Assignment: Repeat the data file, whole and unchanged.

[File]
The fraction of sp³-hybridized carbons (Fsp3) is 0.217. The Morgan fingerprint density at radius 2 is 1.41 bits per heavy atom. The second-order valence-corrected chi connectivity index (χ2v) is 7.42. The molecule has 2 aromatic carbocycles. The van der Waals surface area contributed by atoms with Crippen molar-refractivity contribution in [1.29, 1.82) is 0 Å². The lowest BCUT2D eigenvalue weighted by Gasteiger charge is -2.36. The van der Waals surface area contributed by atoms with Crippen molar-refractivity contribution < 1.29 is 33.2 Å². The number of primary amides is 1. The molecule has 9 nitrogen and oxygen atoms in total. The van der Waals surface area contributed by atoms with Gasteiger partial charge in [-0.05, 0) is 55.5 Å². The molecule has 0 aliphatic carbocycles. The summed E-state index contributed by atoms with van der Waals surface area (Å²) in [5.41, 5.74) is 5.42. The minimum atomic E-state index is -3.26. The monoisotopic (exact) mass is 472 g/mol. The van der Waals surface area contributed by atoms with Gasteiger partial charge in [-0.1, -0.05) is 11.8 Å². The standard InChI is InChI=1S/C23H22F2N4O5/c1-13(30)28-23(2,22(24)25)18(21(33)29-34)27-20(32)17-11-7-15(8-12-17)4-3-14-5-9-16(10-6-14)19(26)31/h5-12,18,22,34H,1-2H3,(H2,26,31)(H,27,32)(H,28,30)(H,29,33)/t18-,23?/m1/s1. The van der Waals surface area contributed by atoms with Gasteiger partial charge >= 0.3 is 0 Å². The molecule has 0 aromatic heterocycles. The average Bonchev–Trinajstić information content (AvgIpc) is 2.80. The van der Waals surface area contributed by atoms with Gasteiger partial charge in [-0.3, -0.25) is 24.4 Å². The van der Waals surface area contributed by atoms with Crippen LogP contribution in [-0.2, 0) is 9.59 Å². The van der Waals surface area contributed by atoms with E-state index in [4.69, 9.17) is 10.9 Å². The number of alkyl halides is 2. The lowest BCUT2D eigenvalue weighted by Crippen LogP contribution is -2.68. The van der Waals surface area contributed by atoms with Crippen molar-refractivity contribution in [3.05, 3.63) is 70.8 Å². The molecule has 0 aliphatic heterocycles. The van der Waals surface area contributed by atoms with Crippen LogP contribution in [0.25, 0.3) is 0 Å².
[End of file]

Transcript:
The fraction of sp³-hybridized carbons (Fsp3) is 0.217. The Morgan fingerprint density at radius 2 is 1.41 bits per heavy atom. The second-order valence-corrected chi connectivity index (χ2v) is 7.42. The molecule has 2 aromatic carbocycles. The van der Waals surface area contributed by atoms with Crippen molar-refractivity contribution in [1.29, 1.82) is 0 Å². The lowest BCUT2D eigenvalue weighted by Gasteiger charge is -2.36. The van der Waals surface area contributed by atoms with Crippen molar-refractivity contribution < 1.29 is 33.2 Å². The number of primary amides is 1. The molecule has 9 nitrogen and oxygen atoms in total. The van der Waals surface area contributed by atoms with Gasteiger partial charge in [-0.05, 0) is 55.5 Å². The molecule has 0 aliphatic carbocycles. The summed E-state index contributed by atoms with van der Waals surface area (Å²) in [5.41, 5.74) is 5.42. The minimum atomic E-state index is -3.26. The monoisotopic (exact) mass is 472 g/mol. The van der Waals surface area contributed by atoms with Gasteiger partial charge in [-0.1, -0.05) is 11.8 Å². The standard InChI is InChI=1S/C23H22F2N4O5/c1-13(30)28-23(2,22(24)25)18(21(33)29-34)27-20(32)17-11-7-15(8-12-17)4-3-14-5-9-16(10-6-14)19(26)31/h5-12,18,22,34H,1-2H3,(H2,26,31)(H,27,32)(H,28,30)(H,29,33)/t18-,23?/m1/s1. The van der Waals surface area contributed by atoms with Gasteiger partial charge >= 0.3 is 0 Å². The molecule has 0 aromatic heterocycles. The average Bonchev–Trinajstić information content (AvgIpc) is 2.80. The van der Waals surface area contributed by atoms with Gasteiger partial charge in [-0.3, -0.25) is 24.4 Å². The van der Waals surface area contributed by atoms with Crippen LogP contribution in [-0.2, 0) is 9.59 Å². The van der Waals surface area contributed by atoms with E-state index in [4.69, 9.17) is 10.9 Å². The number of alkyl halides is 2. The lowest BCUT2D eigenvalue weighted by Crippen LogP contribution is -2.68. The van der Waals surface area contributed by atoms with Crippen molar-refractivity contribution in [3.05, 3.63) is 70.8 Å². The molecule has 0 aliphatic heterocycles. The van der Waals surface area contributed by atoms with Crippen LogP contribution in [0.25, 0.3) is 0 Å².